Travelling to amber list countries – everything you need to know

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With the bad news for travel this week, the change in Portugal’s status, and no new countries being added to the green list, many people are considering continuing with their travel plans to amber countries that they expected to be green. So can you and should you travel to an amber country, If so, what do you need to think about before you go?

 

Can you travel to an amber list country?

The simple answer is yes. Despite confusing messages from the government that make it sound like any amber list country is riddled with mutant strains, there is nothing legally that stops you travelling. You don’t need to have a valid excuse and no one at the airport is going to question you about your reasons for travel like they did before 17 May. The government advice that you “should not” travel is just that, guidance. You have no obligation to follow it. For me, it’s a bit like an advisory speed limit on a bend. Legally they can’t enforce it, but it’s there to advise you of a risk but leaves you to the decision as to what to do. That’s versus a legal speed limit that you have to abide by or face a fine.

The problem with the amber list is that there are countries that are doing extremely well with Covid like Malta, much of the Caribbean, and a few other countries like the UAE that are generally pretty good. However, there are others where cases are high and it could end up on the red list. This is the issue with the amber list. The government does not trust us to be able to act like adults and use some common sense. However, to be fair there are a lot of people that embark on travel without proper insurance, or funds if things go wrong even during a pandemic. I believe it is perfectly possible to travel safely to amber list country, especially if you are fully vaccinated.

Before deciding to travel you need to look at the country in question and see:

  • How many cases are there?
  • How many people are vaccinated?
  • How is their healthcare?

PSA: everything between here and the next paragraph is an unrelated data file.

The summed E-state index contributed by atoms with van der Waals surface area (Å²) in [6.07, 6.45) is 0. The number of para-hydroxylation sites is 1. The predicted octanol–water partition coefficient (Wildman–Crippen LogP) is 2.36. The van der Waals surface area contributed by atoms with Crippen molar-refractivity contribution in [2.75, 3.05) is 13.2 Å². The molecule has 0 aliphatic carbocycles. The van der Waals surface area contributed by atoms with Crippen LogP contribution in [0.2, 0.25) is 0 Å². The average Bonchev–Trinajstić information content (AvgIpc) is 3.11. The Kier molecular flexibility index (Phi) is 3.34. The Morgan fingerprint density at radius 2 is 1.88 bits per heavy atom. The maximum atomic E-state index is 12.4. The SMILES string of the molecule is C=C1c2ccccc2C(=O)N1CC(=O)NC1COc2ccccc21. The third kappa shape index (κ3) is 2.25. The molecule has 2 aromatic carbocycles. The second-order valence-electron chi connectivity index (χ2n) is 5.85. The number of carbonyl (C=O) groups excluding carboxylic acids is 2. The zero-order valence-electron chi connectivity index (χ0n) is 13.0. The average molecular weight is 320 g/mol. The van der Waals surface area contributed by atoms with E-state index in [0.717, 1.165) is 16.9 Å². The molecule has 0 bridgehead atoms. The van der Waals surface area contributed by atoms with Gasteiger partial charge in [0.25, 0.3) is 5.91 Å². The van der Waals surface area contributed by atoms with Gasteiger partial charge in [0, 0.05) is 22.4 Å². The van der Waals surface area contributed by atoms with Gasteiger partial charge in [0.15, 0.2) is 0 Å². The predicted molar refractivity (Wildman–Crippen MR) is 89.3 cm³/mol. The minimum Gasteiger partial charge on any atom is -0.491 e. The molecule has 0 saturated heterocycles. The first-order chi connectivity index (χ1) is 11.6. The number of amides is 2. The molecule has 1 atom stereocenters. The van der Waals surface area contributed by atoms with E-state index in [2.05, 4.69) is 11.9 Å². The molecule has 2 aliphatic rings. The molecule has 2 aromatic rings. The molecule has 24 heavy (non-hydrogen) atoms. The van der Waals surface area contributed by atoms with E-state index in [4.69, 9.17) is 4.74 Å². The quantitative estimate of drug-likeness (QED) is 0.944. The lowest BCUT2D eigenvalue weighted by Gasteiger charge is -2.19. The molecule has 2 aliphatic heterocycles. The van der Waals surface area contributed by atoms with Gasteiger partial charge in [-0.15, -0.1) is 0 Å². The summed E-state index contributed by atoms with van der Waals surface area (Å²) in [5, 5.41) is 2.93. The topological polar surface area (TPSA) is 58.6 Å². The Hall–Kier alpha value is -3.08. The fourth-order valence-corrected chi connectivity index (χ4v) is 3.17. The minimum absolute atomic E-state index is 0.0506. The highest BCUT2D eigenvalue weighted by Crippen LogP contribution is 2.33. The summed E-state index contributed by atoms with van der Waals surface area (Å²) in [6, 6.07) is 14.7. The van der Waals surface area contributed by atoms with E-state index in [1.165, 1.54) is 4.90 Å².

• Can you get insurance to travel there?
  • How will you test to get back into the UK?
  • If flights got cancelled, how easy would it be to get back?
  • What do you need to enter?

A good guide to the general state of a country is FCDO advice. Surprisingly there are a number of countries on the amber list that have no FCDO warning against travel due to Covid. This means that the Foreign Office does not view there is a substantial threat due to covid in that country. 

You can find all that information and most of the entry requirements via this page.

If you chose not to travel, most airlines won’t give you a cash refund if you chose not to travel and the flight still goes. Some will allow you to move your dates but you will need to pay a difference in fare if there is one. Or for some you can take a voucher to use at a future date. 

 

Insurance

Heathrow Airport, Terminal 5, International Arrivals concourse

Insurance is one of the most key issues with insurers changing their mind over the last few weeks as to how they will cover amber list countries. Some won’t cover any amber countries, some will cover countries if there is no FCDO advice against it and some will cover any amber country. 

So if you have an existing insurance policy check if you are covered. You need to be very specific as to what you are asking – are you going to a country that’s amber AND against FCDO advice for example. Make sure you have the new Global Health card if you are traveling to a country where it would be accepted as it’s a replacement for the EHIC European health card. If your EHIC is still valid, you can use that.

If you need insurance, Staysure are a reliable company I have used that offer a cheap add-on policy for travel within Europe against FCDO advice (around £15 extra). It also covers a few North African countries as well.

If you need insurance for amber countries or against FCDO and government travel advisories, battleface* is one of the largest providers. They also offer Covid-19 cover for medical expenses cover for travellers up to a maximum age of 59. You can find more information and check prices here. 

 

Testing, testing

 

Testing to enter a country

You will probably have to have a test on the way out to most countries and not many accept rapid tests. I, therefore, recommend testing at the maximum time limit and spend time researching your company using Trustpilot. It’s well, well worth paying more to use a company that’s reliable with proper customer service that you can call. Otherwise, your whole holiday could go up in smoke if they are late with your results for the sake of a few extra pounds. I have used Express Test twice now and found their customer service answer quickly and be helpful. They cost around £80 and have sites around the UK. Note they are not UKAS fully accredited which a minority of countries require.

 

Testing to return to UK

Again this is another area to be prudent. There are some rapid tests you can take with you and perform the test whilst away. This is the easiest option and they are generally cheap. I previously used Qured for £33 and has no issues and the majority of other people had none. However, a few people have experienced issues with long waits for certificates and no replies to emails. I suggest that you have a backup plan if you use Qured such as looking at local options or if you travel a lot taking a bak up test from another country with you.